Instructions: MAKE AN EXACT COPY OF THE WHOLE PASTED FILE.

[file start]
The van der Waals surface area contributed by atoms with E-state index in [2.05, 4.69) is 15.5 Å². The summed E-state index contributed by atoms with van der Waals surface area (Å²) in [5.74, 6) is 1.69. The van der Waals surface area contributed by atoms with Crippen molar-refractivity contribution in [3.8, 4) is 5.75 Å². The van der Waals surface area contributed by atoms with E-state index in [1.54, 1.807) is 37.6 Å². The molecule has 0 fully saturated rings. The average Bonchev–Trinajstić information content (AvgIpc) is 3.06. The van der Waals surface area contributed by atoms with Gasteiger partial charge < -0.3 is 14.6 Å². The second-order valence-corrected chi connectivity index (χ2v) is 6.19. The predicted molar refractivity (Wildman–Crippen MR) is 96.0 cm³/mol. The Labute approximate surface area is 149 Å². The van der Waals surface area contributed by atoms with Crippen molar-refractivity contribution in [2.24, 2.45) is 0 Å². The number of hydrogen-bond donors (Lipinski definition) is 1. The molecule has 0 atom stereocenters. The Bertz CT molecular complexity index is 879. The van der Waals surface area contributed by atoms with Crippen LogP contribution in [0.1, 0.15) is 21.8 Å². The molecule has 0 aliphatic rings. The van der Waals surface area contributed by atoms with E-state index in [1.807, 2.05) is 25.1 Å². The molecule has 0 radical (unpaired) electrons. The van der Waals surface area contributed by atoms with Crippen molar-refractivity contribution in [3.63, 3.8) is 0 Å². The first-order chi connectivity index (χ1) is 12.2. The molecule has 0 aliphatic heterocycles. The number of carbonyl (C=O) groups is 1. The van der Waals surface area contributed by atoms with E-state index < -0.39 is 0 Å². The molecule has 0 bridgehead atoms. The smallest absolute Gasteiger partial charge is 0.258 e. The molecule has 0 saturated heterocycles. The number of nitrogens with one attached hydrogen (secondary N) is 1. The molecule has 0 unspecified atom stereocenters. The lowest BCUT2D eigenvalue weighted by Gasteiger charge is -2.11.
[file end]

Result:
The van der Waals surface area contributed by atoms with E-state index in [2.05, 4.69) is 15.5 Å². The summed E-state index contributed by atoms with van der Waals surface area (Å²) in [5.74, 6) is 1.69. The van der Waals surface area contributed by atoms with Crippen molar-refractivity contribution in [3.8, 4) is 5.75 Å². The van der Waals surface area contributed by atoms with E-state index in [1.54, 1.807) is 37.6 Å². The molecule has 0 fully saturated rings. The average Bonchev–Trinajstić information content (AvgIpc) is 3.06. The van der Waals surface area contributed by atoms with Gasteiger partial charge < -0.3 is 14.6 Å². The second-order valence-corrected chi connectivity index (χ2v) is 6.19. The predicted molar refractivity (Wildman–Crippen MR) is 96.0 cm³/mol. The Labute approximate surface area is 149 Å². The van der Waals surface area contributed by atoms with Crippen molar-refractivity contribution in [2.24, 2.45) is 0 Å². The number of hydrogen-bond donors (Lipinski definition) is 1. The molecule has 0 atom stereocenters. The Bertz CT molecular complexity index is 879. The van der Waals surface area contributed by atoms with Crippen LogP contribution in [0.1, 0.15) is 21.8 Å². The molecule has 0 aliphatic rings. The van der Waals surface area contributed by atoms with E-state index in [1.807, 2.05) is 25.1 Å². The molecule has 0 radical (unpaired) electrons. The van der Waals surface area contributed by atoms with Crippen molar-refractivity contribution in [3.63, 3.8) is 0 Å². The first-order chi connectivity index (χ1) is 12.2. The molecule has 0 aliphatic heterocycles. The number of carbonyl (C=O) groups is 1. The van der Waals surface area contributed by atoms with E-state index < -0.39 is 0 Å². The molecule has 0 bridgehead atoms. The smallest absolute Gasteiger partial charge is 0.258 e. The molecule has 0 saturated heterocycles. The number of nitrogens with one attached hydrogen (secondary N) is 1. The molecule has 0 unspecified atom stereocenters. The lowest BCUT2D eigenvalue weighted by Gasteiger charge is -2.11.